Passenger car sales in Spain increased 11.8% year-on-year (y-o-y) in the first three months of 2014, to 202,128 units, which is very much in line with our expectations. BMI forecasts 9% growth for the full year on the back of the recent extension of the vehicle scrappage scheme buoying sentiment and pent-up demand from sustained declines in recent years, despite the country's weak consumer story weighing on retail spending more generally.
We expect growth in the first half of the year to be further boosted by low base effects from a weak H113 ( see graph), in line with the year-to-date figure. Higher base effects in the latter part of the year are likely to moderate the growth rate, and the impact of the scrappage scheme will wane somewhat over the coming months. Accordingly, we expect the strong growth rate seen in the opening months of the year to moderate.
There are a number of upside risks to our 2014 forecast, however: the scrappage scheme and pent-up demand in the market may continue to boost sales volumes over the year, and the weak consumer story may not impact passenger car sales to the extent we currently envisage.
Consumer Story Weakness To Continue
BMI believes that levels of private consumption in Spain are set to remain very weak. Unemployment remains high, coming in at 25.8% in February, and consumer confidence and retail sales remain moribund. Moreover, stagnant real wage growth continues to weigh on disposable incomes and households' ability to repay their debts. Despite this weak consumer story, however, passenger car sales in Spain have remained elevated in the opening months of 2014, and we expect this to continue over the remainder of the year.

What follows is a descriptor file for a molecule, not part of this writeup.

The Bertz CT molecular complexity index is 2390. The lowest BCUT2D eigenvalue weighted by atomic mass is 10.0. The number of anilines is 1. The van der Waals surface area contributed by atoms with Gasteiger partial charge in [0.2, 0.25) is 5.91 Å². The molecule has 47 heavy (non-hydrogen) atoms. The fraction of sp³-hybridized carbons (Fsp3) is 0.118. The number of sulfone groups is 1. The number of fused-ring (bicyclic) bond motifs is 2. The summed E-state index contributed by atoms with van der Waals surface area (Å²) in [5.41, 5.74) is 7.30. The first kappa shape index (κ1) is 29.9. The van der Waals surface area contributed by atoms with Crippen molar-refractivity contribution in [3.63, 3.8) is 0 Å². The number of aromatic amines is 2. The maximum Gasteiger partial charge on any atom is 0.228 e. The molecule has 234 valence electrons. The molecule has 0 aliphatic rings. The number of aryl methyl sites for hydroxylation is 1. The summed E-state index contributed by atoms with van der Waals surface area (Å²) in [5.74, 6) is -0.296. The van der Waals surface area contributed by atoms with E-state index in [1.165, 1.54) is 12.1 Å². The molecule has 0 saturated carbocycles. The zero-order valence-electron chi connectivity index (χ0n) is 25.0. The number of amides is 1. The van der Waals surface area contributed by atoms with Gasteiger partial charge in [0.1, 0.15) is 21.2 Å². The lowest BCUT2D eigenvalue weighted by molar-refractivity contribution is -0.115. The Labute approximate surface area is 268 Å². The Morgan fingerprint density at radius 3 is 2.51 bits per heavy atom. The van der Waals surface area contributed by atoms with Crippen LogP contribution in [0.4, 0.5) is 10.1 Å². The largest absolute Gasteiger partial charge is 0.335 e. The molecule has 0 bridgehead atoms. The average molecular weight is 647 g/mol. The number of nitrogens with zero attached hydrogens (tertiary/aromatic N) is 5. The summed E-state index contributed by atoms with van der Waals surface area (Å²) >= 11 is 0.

|Pent-Up Demand Buoys Market|
|Spain Monthly Passenger Car Sales (LHS) And Historical Data And Forecasts (RHS), Units|
Indirect Effects Of The Scrappage Scheme?
In September 2013, the Spanish government announced the extension of its PIVE (Programa de Incentivos para los Vehículos Eficientes) vehicle scrappage scheme in a bid to support the market. The government added an additional EUR70mn (USD95.8mn) to the fund, as the initial EUR220mn (USD301mn) allocation had been exhausted since the scheme started in 2012. It was previously extended in January 2013.
Under the scheme, the government provides a rebate of EUR2,000 (USD2,600) to buyers who trade in their old car (over 12 years old) for a 'low consumption vehicle'. Cars powered by natural gas, hybrids, plug-in hybrids, and extended-range electric (fully or partially powered by internal combustion engines and electric petrol or diesel) qualify for the scheme.
BMI believes the scheme helped buoy the Spanish auto market somewhat in 2013, with total sales increasing 3.3%, but we believe its direct impact was rather muted due to its limited scope. We attribute the growth in 2013 vehicle sales more to pent-up demand and low base effects, rather than the policy's impact. Hybrid, electric, and other alternative-fuel vehicles account for around 1.5% of the market; diesel engines dominate the market, with a 68% market share, thereby underlining the PIVE programme's restricted scope.
That said, the extension of the scheme may have served to boost general market sentiment, encouraging vehicle purchases in the wider car segment in the final months of 2013 and early 2014. BMI is doubtful that such dynamics are sustainable, however, and we expect this growth to moderate over the remainder of 2014.
Pent-Up Demand Driving Growth
The Spanish passenger car market declined 13.4% in 2012, to 699,589 units, even with the scrappage scheme in place. Sales are still far below their 2005 peak ( see bar chart), and the market has generally declined since then. We believe that these declines in the passenger car market have created some pent-up demand as consumers delayed their purchasing decisions, and this has partly driven recent growth.